April 4, 2015
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A pink tudung with Elsa and Anna
‘No child can resist a Frozen movie star’ is the marketing idea behind this character tudung I suppose. Perhaps I’m the only one left who haven’t seen the movie yet.
A purple tudung with Elsa and Anna
March 26, 2015
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I have never heard of any other culture that give that much reverence to a certain flower, plant, or tree like how the Japanese adored the cherry trees and its blooms. Only in Japan where viewing of a certain flower is being done countrywide. They even coined a term for it – hanami. As far as I know, viewing of cherry blossoms in certain spots of other countries was introduced, if not influenced by the Japanese.
Appreciation of the cherry blossoms is like a festival that entails a picnic, party or a quiet reflection of its positive symbolic meaning. Only in Japan where the blooming forecast of cherry trees is a major news item. That is how much they look forward to its annual beauty, and for it to be short-lived makes the level of anticipation very high. Moreover, their love for cherry blossoms is deep enough for it to be a constant subject in poetry, arts, food, and in almost every aspect of their lives. They even regard it as valuable enough to be offered as gift to other nations, a national pride. With this, I can never doubt the significance of the cherry tree to them.
The Japanese love for their cherry blossoms spread to visitors of their country
I’m inclined to think that the Japanese are deep people. Who would have thought of planting cherry trees in great numbers at most parks, temples, and public roads as part of urban planning. The foresight to beautify the cities at spring because everybody feels so much joy viewing the cherry blossoms makes them quite a profound culture.
Cherry blossoms on a sidewalk floor tile in Tsuchiura
One of the roadside poster stand on cherry tree varieties
Another cherry tree variety in this stand
Outside this school in Taito-ko was where I spotted those cherry tree poster stands during my morning run
October 17, 2014
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Putting up with the crowd at last month’s International Book Fair and at the same time feeling a bit despondent that I was at MOA on a weekend (though I didn’t set foot inside the mall), was compensated when I acquired few books from small time publishing houses such as UP Press et al, and some old PCIJ magazines and one old magazine on Mindanao Culture called Gimba (the only edition I found).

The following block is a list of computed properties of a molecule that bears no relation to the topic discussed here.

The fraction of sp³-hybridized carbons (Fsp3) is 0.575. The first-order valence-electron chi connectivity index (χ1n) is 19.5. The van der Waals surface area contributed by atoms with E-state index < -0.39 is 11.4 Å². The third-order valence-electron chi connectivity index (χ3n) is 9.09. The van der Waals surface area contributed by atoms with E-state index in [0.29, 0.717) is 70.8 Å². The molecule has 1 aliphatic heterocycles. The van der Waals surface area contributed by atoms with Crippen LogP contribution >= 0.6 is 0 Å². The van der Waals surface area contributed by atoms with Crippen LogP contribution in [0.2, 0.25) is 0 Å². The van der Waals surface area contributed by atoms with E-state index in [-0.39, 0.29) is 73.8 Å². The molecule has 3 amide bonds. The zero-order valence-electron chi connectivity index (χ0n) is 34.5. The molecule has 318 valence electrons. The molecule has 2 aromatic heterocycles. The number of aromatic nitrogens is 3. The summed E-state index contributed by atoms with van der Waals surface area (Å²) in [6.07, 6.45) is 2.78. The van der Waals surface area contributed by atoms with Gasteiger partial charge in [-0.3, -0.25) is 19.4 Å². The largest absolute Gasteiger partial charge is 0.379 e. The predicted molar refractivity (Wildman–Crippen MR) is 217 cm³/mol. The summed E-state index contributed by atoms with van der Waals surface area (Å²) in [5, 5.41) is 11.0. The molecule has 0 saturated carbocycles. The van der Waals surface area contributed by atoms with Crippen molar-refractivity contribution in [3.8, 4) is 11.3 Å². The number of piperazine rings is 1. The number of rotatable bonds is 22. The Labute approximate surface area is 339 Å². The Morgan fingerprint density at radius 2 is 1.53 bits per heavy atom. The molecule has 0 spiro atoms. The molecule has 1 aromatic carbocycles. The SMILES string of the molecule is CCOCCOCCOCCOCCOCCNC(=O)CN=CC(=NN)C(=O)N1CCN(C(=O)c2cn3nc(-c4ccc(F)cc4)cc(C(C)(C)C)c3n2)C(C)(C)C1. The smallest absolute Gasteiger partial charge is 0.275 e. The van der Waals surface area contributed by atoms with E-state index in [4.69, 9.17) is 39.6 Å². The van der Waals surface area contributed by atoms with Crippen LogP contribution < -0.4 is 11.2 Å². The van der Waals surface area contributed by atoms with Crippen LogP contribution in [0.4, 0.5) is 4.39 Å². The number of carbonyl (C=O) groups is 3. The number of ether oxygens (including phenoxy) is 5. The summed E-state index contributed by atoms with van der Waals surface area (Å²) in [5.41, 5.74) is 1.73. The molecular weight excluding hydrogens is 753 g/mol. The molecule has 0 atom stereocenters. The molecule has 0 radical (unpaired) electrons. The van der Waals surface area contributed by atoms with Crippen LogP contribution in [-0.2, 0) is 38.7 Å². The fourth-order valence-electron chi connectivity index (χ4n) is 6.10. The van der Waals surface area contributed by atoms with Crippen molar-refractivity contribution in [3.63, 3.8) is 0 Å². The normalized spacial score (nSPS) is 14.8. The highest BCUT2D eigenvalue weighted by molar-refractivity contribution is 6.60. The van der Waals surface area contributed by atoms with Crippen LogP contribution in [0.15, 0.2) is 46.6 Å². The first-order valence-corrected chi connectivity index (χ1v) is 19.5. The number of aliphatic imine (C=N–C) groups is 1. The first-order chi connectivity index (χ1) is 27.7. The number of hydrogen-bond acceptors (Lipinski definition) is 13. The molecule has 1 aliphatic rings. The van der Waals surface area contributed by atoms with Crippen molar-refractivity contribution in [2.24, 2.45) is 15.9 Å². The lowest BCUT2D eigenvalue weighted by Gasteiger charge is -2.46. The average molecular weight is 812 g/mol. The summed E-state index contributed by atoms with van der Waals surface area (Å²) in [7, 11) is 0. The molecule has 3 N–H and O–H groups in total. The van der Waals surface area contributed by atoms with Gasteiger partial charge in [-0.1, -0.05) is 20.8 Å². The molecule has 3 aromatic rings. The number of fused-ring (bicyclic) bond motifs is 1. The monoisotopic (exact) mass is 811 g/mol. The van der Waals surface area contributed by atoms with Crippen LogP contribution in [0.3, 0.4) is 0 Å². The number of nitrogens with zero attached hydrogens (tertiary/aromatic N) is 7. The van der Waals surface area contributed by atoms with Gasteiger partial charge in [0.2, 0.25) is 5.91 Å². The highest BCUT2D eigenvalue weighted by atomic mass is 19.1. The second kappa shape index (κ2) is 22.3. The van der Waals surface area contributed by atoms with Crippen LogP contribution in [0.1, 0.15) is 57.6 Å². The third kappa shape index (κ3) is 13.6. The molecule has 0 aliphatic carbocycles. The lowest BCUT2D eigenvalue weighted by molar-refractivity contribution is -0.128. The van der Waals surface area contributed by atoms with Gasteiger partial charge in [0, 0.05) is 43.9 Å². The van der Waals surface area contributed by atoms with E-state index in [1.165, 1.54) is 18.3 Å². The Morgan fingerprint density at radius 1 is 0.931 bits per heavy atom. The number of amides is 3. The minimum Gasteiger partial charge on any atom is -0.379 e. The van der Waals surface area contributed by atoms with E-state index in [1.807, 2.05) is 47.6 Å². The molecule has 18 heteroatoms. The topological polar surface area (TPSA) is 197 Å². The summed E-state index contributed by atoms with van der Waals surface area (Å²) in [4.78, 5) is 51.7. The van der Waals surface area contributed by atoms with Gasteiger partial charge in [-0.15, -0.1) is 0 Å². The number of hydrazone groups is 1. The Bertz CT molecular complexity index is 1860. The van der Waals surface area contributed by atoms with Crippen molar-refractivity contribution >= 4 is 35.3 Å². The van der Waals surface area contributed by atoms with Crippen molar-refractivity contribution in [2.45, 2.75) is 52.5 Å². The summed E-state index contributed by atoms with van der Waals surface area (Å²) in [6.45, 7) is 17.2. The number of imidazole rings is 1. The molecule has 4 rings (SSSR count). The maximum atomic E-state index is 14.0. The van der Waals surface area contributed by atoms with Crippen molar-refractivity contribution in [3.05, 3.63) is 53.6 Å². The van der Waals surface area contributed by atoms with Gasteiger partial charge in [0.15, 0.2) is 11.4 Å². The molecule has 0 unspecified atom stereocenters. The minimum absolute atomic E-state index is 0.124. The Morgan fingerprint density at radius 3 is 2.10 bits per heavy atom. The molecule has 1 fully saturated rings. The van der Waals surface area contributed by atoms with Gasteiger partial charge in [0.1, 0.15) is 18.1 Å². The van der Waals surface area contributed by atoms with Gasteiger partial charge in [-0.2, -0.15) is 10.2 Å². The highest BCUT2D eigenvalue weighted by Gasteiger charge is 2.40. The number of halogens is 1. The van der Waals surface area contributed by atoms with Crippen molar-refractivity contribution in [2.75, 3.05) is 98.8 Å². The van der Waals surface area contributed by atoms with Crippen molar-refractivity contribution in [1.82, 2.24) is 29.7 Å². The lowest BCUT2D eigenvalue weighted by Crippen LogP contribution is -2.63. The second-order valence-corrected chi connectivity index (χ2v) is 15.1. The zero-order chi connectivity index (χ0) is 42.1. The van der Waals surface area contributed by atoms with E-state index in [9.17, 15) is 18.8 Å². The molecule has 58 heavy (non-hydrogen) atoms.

Gimba is the musical instrument of Manobo tribe in Mindanao, hence the magazine logo is an illustration of this drum. Subscription rate is 10 pesos per copy, 40 pesos for a year’s subscription as stated in the first page of this third quarter 1985 edition. It has 32 pages only but there is substance in every page. How I wish this kind of reading material is still in circulation today.
An article about education among the Ata Manobo
June 11, 2014
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Ageing workers are a common sight in Japan, whether self-employed, or employed in some sort of physical job like park maintenance. Perhaps older people in Japan are healthier as compared to other countries for they seem to be free from all sorts of old age disabilities.
Making sure that water flows unimpeded
I think it’s a wise move to do physical work to retain strength, earn at the same time, and make themselves productive members of society even long past their retirement age. Generally, Japanese work longer and it’s a cultural thing.
She works in that shop
A box of 10 streetcar cakes
Omiyage culture of Japan is akin to the oleh-oleh habit of Indonesians and the customary pasalubong in the Philippines.
A wrapping paper for the streetcar box with cute map of the Toden Arakawa Line
A souvenir from a trip is something you buy for yourself while an omiyage (or oleh-oleh or pasalubong) is something you buy for others. Normally something edible, a food specialty.
Five streetcar designs
Whereas the oleh-oleh and pasalubong have normal packaging, Japanese cuteness reflects on its omiyage packaging. So cute. So kawaii.
A streetcar box for the streetcar cake
Streetcar cake. Wafer-like on the outside with red bean paste filling. It's like mochi or hopia
Candies packaged like ekiben from a confectionery shop in Kawagoe
More candies in cute packaging
April 28, 2014
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A couple of times from the inside of a moving train, I’ve seen what looks like a cemetery from afar and I thought it seems different from what I’m used to.
Several slabs instead of a single slab of stone per grave. Studying each grave, I was thinking that each one must belong to a family instead of an individual. I've confirmed that indeed it is
Intrigued on what really a Japanese cemetery looks like from the inside, that one day I went into one via streetcar and alighted at Toden Zoshigaya station to visit the graves inside the Zoshigaya Cemetery.
I intentionally didn't take a snapshot of a specific grave as I'm not sure if its residents will like it. I don't how can I ask their permission
A bit of a chilly stroll it was inside (because of the rain) while I picked and blew a few of the scattered dandelions, study a few graves and took four snapshots of this place.
Some graves have well tended micro garden but the presence of dandelions between graves gave some pretty detail to the graveyard